23 Jun 2014

DIGITALEUROPE Comments on the Draft Directive on the Accessibility of the Public Bodies Websites

DIGITALEUROPE Comments on the Draft Directive on the Accessibility of the Public Bodies Websites

DIGITALEUROPE is highly appreciative of the European Commission’s proposal on the accessibility of public sector bodies’ websites.

It is key that Member States offer consistent access based on the requirements (level AA) specified in the Web Content Accessibility Guidelines (WCAG 2.0). WCAG is a series of design requirements rather than a traditional technical specification, developed and maintained by the World Wide Web Consortium (W3C) as part of their wider set of ongoing relevant work. WCAG 2.0 has been transposed into the international standard ISO/IEC 40500.

Website accessibility can be a key enabler in ensuring the accessibility of underlying services. It is critical to avoid the implementation of diverse, specific and eventually inconsistent requirements in the various Member States.

The proposed directive aims at promoting accessible services, aggregating demand for accessible solutions, minimising fragmentation and allowing wider market innovation as well as implementation of consistent solutions. DIGITALEUROPE recommends that the Directive is restructured to ensure it prevents national fragmentation and directly references international standards for compliance. It should explicitly require WCAG 2.0 or ISO/IEC 40500 rather than allow national variations, as evaluated by each nation, that undermine the objective of the directive.

DIGITALEUROPE notes the attention given to this important proposal by the European Parliament and supports the emphasis on training, awareness and effective enforcement but would caution against significant increase in scope, outside the public sector and beyond websites to non – web mobile applications, without sufficient consultation and without allowing due time for training and assessment programmes. In particular we caution against the use of EN301549 as it combines a number of other elements with WCAG 2.0 and is intended for general ICT procurement not ongoing management.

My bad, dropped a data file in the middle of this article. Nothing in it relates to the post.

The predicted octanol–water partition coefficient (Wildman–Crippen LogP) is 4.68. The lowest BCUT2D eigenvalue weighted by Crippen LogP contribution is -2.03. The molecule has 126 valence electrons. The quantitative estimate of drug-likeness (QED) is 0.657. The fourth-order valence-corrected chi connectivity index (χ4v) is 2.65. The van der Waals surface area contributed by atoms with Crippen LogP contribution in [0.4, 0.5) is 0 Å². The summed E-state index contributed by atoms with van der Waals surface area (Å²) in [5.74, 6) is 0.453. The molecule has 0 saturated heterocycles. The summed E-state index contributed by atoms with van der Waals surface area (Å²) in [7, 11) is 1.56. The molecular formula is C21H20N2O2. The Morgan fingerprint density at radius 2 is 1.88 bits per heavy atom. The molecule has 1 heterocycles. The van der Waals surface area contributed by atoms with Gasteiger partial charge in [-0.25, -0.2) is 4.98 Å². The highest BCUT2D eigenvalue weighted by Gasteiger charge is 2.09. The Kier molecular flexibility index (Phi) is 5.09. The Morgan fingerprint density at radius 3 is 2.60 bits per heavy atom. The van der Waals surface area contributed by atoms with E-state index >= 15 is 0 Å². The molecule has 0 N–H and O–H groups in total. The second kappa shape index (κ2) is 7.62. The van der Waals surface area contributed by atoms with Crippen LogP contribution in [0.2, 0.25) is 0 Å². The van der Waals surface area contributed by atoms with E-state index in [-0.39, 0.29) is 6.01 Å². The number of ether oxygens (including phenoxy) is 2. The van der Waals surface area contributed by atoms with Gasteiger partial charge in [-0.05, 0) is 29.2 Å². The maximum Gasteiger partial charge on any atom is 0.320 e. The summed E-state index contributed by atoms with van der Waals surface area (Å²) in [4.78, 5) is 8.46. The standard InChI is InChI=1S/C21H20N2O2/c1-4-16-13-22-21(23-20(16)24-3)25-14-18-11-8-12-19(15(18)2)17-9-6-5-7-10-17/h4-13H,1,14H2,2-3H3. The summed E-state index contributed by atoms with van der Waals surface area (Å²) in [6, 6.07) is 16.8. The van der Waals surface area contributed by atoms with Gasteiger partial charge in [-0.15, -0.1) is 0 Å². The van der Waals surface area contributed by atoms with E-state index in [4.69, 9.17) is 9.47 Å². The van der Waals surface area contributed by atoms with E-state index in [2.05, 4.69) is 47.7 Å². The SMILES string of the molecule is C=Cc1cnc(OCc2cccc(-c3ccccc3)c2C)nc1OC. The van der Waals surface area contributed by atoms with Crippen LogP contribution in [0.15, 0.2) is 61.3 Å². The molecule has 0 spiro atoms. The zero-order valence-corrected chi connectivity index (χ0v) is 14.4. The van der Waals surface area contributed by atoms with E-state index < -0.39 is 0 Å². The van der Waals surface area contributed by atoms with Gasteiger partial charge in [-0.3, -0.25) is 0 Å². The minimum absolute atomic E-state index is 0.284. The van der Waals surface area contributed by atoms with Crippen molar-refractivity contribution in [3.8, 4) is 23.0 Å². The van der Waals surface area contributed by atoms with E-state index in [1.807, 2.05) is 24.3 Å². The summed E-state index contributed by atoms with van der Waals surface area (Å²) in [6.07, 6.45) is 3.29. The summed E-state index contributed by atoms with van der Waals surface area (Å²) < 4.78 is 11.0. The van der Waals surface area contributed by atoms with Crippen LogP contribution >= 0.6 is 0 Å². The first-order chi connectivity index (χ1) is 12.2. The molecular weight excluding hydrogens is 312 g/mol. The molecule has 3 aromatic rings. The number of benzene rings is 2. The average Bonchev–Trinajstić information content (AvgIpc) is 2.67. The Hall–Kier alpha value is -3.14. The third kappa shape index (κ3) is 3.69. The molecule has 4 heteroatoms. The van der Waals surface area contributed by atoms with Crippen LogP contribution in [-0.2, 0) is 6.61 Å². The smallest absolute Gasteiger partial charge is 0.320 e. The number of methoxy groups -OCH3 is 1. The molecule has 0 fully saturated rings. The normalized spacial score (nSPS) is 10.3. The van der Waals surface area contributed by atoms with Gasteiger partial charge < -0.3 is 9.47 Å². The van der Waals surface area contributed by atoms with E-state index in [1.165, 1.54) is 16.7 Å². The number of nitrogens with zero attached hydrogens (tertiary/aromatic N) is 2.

The list of key types of public sector bodies’ websites included in the annex to the directive is a clever and convenient approach that allows for future extension to additional public sector services as they mature. This approach also retains scope for innovation and specialisation in new areas of public sector digital provisioning. However, it should be made clear that those listed key services are also covered when provided on behalf of public bodies by private companies.

DIGITALEUROPE encourages rapid progress on passing and implementing this directive subject to the scope remaining exclusively focused on public sector websites and services, including those provided on behalf of public bodies by private companies. In addition, DIGITALEUROPE would like to highlight that, as websites are continuously changing (addition of new data and content, structure changes/improvements, new presentations, etc.), they should be managed in an effective and dynamic way in order to ensure web accessibility is maintained. It is then important that this approach is tested and any lessons learned before further regulation is considered in this area.

It is absolutely crucial for the ICT industry as well as for persons with disabilities to use the same accessibility rules and success criteria (WCAG2.0, level AA) for all websites offering monopolistic public services whether or not their creation and maintenance is subject to public procurement and whether or not their ownership is public or private. Otherwise fragmentation increases training and compliance timescales, requires differing, inconsistent evaluation and software tooling and increases the difficulty of ensuring interoperability with assistive technology. In this case a truly standardised approach maximises the benefits and minimises the time and cost of compliance.

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